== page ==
- Transbronchial Biopsy. This final procedure is done with fluoroscopy – also known as real-time X-ray technologies. This, says Dr. Reilly, is most useful for looking at more diffuse, interstitial lung diseases. For example, this biopsy would be better for finding sarcoidosis than a specific lesion. “With the bronchoscope, we are able to go as far out as possible with biopsy forceps and take a number of biopsies that are very sensitive for certain diseases.”
Any one of these three procedures enable the pulmonologists at St. Clair to make a diagnosis with greater accuracy and speed. They expedite the earlier diagnosis of diseases such as lung cancer and thus improve survival. For St. Clair’s patients, these procedures also mean there is no need for diagnostic surgery – and no anesthesia, no incision, no post-operative pain, and no overnight admission to the Hospital.
Rehabilitation: Restoring Quality Of Life
New technology is a critical part of modern care at St. Clair Hospital. However, these procedures are just the beginning in a patient’s journey. Ultimately, the simple exercises associated with pulmonary rehabilitation are key elements in restoring quality of life to patients with lung disease, according to Stephen G. Basheda, D.O., Chief, Pulmonary Diseases, at St. Clair Hospital.
“Pulmonary rehab is one of our best assets at St. Clair and is vitally important in the treatment of [illnesses such as chronic obstructive pulmonary disease],” Dr. Basheda notes. “People with lung disease become deconditioned, which worsens their shortness of breath and depletes their energy. They become progressively more sedentary, which leads to further deconditioning. Pulmonary rehab breaks that cycle. When you build strong leg muscles through exercise, you can actually reduce shortness of breath and improve quality of life.”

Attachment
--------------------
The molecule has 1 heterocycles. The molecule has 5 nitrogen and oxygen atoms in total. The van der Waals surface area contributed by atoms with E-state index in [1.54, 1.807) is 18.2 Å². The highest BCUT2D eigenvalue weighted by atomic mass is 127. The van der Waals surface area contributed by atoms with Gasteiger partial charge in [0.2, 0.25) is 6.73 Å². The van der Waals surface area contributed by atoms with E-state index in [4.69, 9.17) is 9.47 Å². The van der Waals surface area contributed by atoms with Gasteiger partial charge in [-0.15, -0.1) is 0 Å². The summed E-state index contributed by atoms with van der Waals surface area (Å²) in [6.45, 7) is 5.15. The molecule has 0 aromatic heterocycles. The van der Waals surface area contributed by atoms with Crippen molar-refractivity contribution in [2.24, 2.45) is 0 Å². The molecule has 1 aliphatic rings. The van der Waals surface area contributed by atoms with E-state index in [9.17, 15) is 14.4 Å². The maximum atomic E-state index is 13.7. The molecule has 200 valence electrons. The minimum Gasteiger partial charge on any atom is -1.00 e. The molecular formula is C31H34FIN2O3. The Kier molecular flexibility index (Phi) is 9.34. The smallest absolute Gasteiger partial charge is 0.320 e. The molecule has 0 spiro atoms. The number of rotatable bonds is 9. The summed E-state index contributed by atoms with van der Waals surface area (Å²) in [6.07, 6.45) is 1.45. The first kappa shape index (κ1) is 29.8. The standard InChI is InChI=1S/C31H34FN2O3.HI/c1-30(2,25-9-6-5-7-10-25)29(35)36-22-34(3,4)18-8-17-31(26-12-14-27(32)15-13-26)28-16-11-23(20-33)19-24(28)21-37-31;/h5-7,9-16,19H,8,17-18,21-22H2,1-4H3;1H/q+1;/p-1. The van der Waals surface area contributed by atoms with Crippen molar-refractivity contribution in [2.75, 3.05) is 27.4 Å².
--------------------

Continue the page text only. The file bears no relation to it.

To help its patients recover more quickly, St. Clair Hospital operates a Pulmonary Rehabilitation Program. “At St. Clair, we are aggressive about getting patients into the program early,” Dr. Basheda says. “It’s a fantastic program and gets excellent results. Patients who join the program have fewer exacerbations of their disease and fewer re-admissions.”
In fact, rehabilitation options are just as important to St. Clair’s patients as all of its diagnosing capabilities. According to Dr. Basheda, people who have lung disease often are reluctant to go out and they can become isolated. But, “when they go to pulmonary rehab, they enjoy seeing the others, they feel better and want to keep going. It has great value for patients.”
Additionally, according to Dr. Basheda, “[Patients] benefit equally from exercising and education, and there is a significant social element: they make friends, have peer support and thus are more likely to commit to continued exercising. Studies have shown that people are less likely to exercise on their own, but when they join an organized group, they make the commitment.”
It’s these benefits that prove how even the fanciest of technologies need to be paired with the most effective of treatment options – however basic they may seem.
Diagnostic and care options alike have made an incredible difference in the life of St. Clair Hospital’s pulmonary health patients. You can read some of the profiles and testimonials of recovering patients in our next blog post, or by downloading our Summer 2016 edition of HouseCall Magazine.